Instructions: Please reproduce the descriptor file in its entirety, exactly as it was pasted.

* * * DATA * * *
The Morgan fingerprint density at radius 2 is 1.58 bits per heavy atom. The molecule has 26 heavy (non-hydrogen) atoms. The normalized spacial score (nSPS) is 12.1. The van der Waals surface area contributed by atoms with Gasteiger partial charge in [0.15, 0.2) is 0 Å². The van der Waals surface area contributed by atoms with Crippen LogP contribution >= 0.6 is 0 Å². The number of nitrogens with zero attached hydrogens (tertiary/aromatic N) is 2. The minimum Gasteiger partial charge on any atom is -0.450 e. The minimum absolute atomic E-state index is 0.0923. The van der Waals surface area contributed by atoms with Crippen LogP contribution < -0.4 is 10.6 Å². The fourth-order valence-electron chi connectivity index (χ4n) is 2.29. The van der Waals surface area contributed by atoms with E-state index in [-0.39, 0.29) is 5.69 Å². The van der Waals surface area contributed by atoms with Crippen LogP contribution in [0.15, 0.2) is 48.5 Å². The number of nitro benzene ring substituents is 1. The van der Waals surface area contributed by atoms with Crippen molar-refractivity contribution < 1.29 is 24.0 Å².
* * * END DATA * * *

The Morgan fingerprint density at radius 2 is 1.58 bits per heavy atom. The molecule has 26 heavy (non-hydrogen) atoms. The normalized spacial score (nSPS) is 12.1. The van der Waals surface area contributed by atoms with Gasteiger partial charge in [0.15, 0.2) is 0 Å². The van der Waals surface area contributed by atoms with Crippen LogP contribution >= 0.6 is 0 Å². The number of nitrogens with zero attached hydrogens (tertiary/aromatic N) is 2. The minimum Gasteiger partial charge on any atom is -0.450 e. The minimum absolute atomic E-state index is 0.0923. The van der Waals surface area contributed by atoms with Crippen LogP contribution < -0.4 is 10.6 Å². The fourth-order valence-electron chi connectivity index (χ4n) is 2.29. The van der Waals surface area contributed by atoms with E-state index in [-0.39, 0.29) is 5.69 Å². The van der Waals surface area contributed by atoms with Crippen LogP contribution in [0.15, 0.2) is 48.5 Å². The number of nitro benzene ring substituents is 1. The van der Waals surface area contributed by atoms with Crippen molar-refractivity contribution < 1.29 is 24.0 Å².